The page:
The latest TransUnion South Africa Vehicle Pricing Index (VPI) reveals some bad news for prospective car buyers: new-vehicle prices rose by almost three times the current inflation rate in the first quarter of the year and are expected to continue increasing in coming months.
At the same time, the prices of used vehicles increased in real terms for the first time since 2010, which suggests ongoing hardship for consumers.
According to the latest TransUnion VPI report, new-vehicle finance deals were down 5% in the first quarter of the year compared with the same period last year, and used-vehicle finance deals up by 7.4%.
At the same time, vehicle prices rose for a fourth successive quarter, with the VPI for new vehicles moving to 8.8% in the first quarter, from 4% in the same period last year.
The used-vehicle VPI rose to 3.7%, from 1.4% a year ago.
The VPI measures the relationship between the increase in vehicle pricing for new and used vehicles from a basket of passenger vehicles, which incorporates the 15 top volume manufacturers.
The index is created using vehicle sales data from across the industry.
TransUnion Africa auto information VP Kriben Reddy says the combination of low interest rates and low inflation have not been enough to lure consumers to the new-vehicle market, with demand for quality used vehicles remaining high.
As a result, the supply of quality used vehicles has come under sustained pressure – a situation which is expected to continue to push up the prices of used vehicles for the foreseeable future.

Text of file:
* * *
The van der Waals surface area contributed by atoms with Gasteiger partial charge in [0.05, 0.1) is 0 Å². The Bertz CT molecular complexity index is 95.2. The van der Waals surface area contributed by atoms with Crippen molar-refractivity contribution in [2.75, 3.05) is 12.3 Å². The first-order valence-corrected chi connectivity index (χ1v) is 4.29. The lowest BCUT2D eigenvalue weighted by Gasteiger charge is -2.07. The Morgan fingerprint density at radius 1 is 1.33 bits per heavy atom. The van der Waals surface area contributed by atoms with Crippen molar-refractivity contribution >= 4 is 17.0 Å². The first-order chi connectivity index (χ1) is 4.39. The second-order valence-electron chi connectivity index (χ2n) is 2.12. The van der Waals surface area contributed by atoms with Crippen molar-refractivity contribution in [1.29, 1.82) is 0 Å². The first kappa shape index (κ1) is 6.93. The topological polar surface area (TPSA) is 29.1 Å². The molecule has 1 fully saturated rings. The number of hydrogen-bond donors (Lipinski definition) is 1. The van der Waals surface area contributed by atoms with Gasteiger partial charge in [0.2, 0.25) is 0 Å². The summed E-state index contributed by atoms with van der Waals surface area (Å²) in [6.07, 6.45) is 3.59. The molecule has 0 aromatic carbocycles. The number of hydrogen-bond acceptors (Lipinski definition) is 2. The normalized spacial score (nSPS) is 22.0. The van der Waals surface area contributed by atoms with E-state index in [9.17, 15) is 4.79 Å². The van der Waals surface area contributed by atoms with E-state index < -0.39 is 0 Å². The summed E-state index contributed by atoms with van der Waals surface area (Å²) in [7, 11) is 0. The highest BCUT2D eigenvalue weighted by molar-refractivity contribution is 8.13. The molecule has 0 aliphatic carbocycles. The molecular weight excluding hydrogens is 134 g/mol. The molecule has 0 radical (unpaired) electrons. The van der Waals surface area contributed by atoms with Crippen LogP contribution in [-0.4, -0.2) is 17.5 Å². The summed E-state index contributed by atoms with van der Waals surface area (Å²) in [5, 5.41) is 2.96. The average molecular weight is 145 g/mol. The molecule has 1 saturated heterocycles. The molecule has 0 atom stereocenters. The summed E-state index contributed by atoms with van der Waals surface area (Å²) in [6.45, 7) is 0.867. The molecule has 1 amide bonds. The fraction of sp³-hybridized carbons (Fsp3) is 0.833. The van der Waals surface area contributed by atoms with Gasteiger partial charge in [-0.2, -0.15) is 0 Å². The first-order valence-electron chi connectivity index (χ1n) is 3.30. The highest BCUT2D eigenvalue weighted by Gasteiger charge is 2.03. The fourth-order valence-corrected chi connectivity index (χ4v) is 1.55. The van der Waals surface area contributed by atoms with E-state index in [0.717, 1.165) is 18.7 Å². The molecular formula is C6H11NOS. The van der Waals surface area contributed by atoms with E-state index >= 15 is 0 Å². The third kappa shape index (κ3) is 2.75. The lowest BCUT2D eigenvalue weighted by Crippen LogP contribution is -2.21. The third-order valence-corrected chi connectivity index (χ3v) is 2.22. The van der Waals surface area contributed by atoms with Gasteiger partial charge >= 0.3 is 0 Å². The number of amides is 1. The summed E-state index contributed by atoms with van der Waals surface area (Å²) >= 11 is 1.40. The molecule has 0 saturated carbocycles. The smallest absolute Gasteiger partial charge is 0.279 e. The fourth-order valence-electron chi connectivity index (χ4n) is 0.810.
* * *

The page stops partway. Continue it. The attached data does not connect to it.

TransUnion reports that the used- to new-vehicle ratio in the first quarter of the year remained largely consistent, at 2.4.
This means that for every one new vehicle financed, 2.4 used vehicles are financed.
The make-up of used vehicle sales shows that 38% of vehicles financed are under two years old, with demo models making up 6% of used financed deals, which indicates an ongoing preference for older vehicles while pressure on disposable income remains.
The percentage of cars (new and used) being financed below R200 000, R200 000 to R300 000, and over R300 000, saw a clear movement towards vehicles in the R200 000 to R300 000 bracket.
This suggests that while volumes have declined, consumer purchasing power is slowly increasing.
“Overall, the automotive industry has had another challenging quarter, with unemployment rate increases, negative exchange impacts, negative annualised gross domestic product growth and further pressure on disposable income, resulting in low consumer confidence,” says Reddy.
“This is a tough time for dealers, but we do expect consumers to start re-entering the new-vehicle market once the industry adopts ‘right to repair’ laws later this year.”
Under this new consumer rights framework, the costs for service and maintenance plans and value-added products must be disclosed separately to the new list price of a vehicle, and consumers given the opportunity to decline these products and plans should they wish to do so.